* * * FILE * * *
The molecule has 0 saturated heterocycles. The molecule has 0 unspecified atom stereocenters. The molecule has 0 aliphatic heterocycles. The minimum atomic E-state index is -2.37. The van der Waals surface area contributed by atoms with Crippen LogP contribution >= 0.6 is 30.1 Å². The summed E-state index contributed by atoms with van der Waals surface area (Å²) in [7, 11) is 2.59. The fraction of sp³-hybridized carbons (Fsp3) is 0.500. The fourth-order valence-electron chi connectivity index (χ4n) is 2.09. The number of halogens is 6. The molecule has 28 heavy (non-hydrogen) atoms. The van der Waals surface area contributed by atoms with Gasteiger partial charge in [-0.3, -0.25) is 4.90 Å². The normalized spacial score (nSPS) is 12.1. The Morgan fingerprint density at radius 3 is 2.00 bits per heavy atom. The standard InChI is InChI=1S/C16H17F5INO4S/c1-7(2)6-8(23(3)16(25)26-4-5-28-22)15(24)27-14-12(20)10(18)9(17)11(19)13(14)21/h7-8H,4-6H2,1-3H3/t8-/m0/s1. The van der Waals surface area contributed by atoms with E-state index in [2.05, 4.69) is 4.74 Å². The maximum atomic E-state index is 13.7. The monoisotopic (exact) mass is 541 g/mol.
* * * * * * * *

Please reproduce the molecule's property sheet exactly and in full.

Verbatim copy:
The molecule has 0 saturated heterocycles. The molecule has 0 unspecified atom stereocenters. The molecule has 0 aliphatic heterocycles. The minimum atomic E-state index is -2.37. The van der Waals surface area contributed by atoms with Crippen LogP contribution >= 0.6 is 30.1 Å². The summed E-state index contributed by atoms with van der Waals surface area (Å²) in [7, 11) is 2.59. The fraction of sp³-hybridized carbons (Fsp3) is 0.500. The fourth-order valence-electron chi connectivity index (χ4n) is 2.09. The number of halogens is 6. The molecule has 28 heavy (non-hydrogen) atoms. The van der Waals surface area contributed by atoms with Gasteiger partial charge in [-0.3, -0.25) is 4.90 Å². The normalized spacial score (nSPS) is 12.1. The Morgan fingerprint density at radius 3 is 2.00 bits per heavy atom. The standard InChI is InChI=1S/C16H17F5INO4S/c1-7(2)6-8(23(3)16(25)26-4-5-28-22)15(24)27-14-12(20)10(18)9(17)11(19)13(14)21/h7-8H,4-6H2,1-3H3/t8-/m0/s1. The van der Waals surface area contributed by atoms with E-state index in [2.05, 4.69) is 4.74 Å². The maximum atomic E-state index is 13.7. The monoisotopic (exact) mass is 541 g/mol.